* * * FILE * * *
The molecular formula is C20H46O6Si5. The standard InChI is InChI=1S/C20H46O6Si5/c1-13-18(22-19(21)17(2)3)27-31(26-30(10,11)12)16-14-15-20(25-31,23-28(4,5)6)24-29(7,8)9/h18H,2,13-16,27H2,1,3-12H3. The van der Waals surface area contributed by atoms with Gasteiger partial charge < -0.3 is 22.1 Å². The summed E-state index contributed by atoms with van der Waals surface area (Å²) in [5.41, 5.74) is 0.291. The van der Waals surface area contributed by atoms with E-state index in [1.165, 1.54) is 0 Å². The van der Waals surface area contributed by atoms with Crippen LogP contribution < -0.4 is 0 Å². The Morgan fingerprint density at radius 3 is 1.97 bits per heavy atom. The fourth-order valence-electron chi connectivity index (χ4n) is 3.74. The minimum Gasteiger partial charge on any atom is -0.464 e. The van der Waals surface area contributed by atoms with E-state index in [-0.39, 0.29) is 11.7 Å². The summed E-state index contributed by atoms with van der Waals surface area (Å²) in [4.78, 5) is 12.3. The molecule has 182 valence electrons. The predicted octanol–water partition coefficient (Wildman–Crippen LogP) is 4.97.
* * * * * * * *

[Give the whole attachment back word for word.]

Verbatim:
The molecular formula is C20H46O6Si5. The standard InChI is InChI=1S/C20H46O6Si5/c1-13-18(22-19(21)17(2)3)27-31(26-30(10,11)12)16-14-15-20(25-31,23-28(4,5)6)24-29(7,8)9/h18H,2,13-16,27H2,1,3-12H3. The van der Waals surface area contributed by atoms with Gasteiger partial charge < -0.3 is 22.1 Å². The summed E-state index contributed by atoms with van der Waals surface area (Å²) in [5.41, 5.74) is 0.291. The van der Waals surface area contributed by atoms with E-state index in [1.165, 1.54) is 0 Å². The van der Waals surface area contributed by atoms with Crippen LogP contribution < -0.4 is 0 Å². The Morgan fingerprint density at radius 3 is 1.97 bits per heavy atom. The fourth-order valence-electron chi connectivity index (χ4n) is 3.74. The minimum Gasteiger partial charge on any atom is -0.464 e. The van der Waals surface area contributed by atoms with E-state index in [-0.39, 0.29) is 11.7 Å². The summed E-state index contributed by atoms with van der Waals surface area (Å²) in [4.78, 5) is 12.3. The molecule has 182 valence electrons. The predicted octanol–water partition coefficient (Wildman–Crippen LogP) is 4.97.